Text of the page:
By Jim Beasley
With recent reports of Legionnaires’ disease in the national news, we thought a short primer on the topic might help you better understand the illness and how it spreads.
Legionellosis, which is its actual name, is a bacterial infection that affects the lungs, but it is not spread like other, more common lung diseases like pneumonia or the flu. The illness has never been documented as passing from one person to another. Interestingly, outbreaks typically occur in the summer and early fall, but individual cases can occur anytime.
Legionellosis has two distinct types: the highly publicized Legionnaires’ disease, which is the more severe form; and Pontiac fever, which is milder.
Legionnaires’ disease can produce fever, chills and a cough that can be either dry or productive. The patient could suffer from muscle aches, headache, tiredness and loss of appetite. X-rays would likely show pneumonia and lab tests could show that kidneys are not functioning properly. Legionnaires’ disease most often affects middle-aged and older people, while Pontiac fever most commonly occurs in people who are otherwise healthy.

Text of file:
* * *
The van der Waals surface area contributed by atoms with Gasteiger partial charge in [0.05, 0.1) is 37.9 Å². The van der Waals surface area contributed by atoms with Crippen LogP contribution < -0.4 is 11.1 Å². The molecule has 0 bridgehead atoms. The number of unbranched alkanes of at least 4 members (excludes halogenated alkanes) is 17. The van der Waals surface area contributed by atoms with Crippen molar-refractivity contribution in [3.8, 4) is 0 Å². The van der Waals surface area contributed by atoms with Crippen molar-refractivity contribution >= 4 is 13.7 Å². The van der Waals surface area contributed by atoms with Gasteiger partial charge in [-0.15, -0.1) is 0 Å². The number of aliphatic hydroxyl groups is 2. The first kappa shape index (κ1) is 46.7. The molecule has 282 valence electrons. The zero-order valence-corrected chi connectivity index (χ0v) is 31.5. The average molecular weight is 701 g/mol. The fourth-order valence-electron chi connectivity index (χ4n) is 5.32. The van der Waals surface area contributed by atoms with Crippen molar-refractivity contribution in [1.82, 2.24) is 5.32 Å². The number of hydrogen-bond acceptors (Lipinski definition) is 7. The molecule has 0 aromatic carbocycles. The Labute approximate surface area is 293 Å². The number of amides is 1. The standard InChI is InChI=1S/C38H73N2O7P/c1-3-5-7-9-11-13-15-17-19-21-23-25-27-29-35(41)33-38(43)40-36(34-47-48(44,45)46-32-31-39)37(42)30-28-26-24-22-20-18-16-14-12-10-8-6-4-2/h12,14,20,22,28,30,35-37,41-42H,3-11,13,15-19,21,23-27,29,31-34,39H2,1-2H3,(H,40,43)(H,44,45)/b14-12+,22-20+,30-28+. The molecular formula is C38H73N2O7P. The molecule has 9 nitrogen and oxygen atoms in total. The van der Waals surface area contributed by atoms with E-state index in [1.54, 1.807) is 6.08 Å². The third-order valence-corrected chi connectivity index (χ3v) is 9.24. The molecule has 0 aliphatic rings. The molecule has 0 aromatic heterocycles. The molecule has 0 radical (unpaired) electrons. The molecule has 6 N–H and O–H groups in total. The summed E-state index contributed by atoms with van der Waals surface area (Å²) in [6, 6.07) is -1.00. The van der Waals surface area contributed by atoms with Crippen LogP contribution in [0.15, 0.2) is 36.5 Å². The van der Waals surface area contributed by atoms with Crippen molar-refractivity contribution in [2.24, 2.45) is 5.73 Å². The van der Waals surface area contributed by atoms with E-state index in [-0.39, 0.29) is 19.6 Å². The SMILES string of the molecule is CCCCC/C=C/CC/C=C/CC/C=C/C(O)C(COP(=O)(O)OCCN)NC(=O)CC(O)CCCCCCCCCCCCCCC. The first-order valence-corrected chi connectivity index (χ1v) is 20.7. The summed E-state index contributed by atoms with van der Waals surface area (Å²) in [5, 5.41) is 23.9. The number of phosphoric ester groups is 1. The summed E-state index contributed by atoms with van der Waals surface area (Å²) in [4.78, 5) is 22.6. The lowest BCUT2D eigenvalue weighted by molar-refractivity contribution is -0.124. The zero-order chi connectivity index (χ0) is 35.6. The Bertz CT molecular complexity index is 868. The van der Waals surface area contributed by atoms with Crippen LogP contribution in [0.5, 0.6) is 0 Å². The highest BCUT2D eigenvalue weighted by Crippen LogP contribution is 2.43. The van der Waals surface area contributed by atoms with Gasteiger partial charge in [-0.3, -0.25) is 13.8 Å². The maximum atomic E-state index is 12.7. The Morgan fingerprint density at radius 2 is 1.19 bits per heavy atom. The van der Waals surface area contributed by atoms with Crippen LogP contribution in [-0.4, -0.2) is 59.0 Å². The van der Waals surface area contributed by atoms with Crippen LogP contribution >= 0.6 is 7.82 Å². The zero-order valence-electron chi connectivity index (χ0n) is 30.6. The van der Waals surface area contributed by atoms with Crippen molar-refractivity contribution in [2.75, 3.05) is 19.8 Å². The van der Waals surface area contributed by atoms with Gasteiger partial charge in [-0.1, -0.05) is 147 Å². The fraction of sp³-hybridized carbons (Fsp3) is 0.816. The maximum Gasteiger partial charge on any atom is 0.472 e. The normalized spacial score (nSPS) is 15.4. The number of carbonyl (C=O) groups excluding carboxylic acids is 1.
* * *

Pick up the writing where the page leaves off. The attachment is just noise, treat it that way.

Legionellosis outbreaks usually occur after patients have breathed mists that come from water sources such as air conditioner cooling towers, whirlpool spas, and the bacterial film that can accumulate inside pipes leading to faucets and showers,
It is possible to treat Legionellosis using antibiotics; no treatment is needed for Pontiac fever. Efforts to improve the design of cooling towers and other plumbing systems are helping to reduce the growth of the problem bacteria.
To learn more about this illness, please visit the Centers for Disease Control and Prevention’s (CDC) website.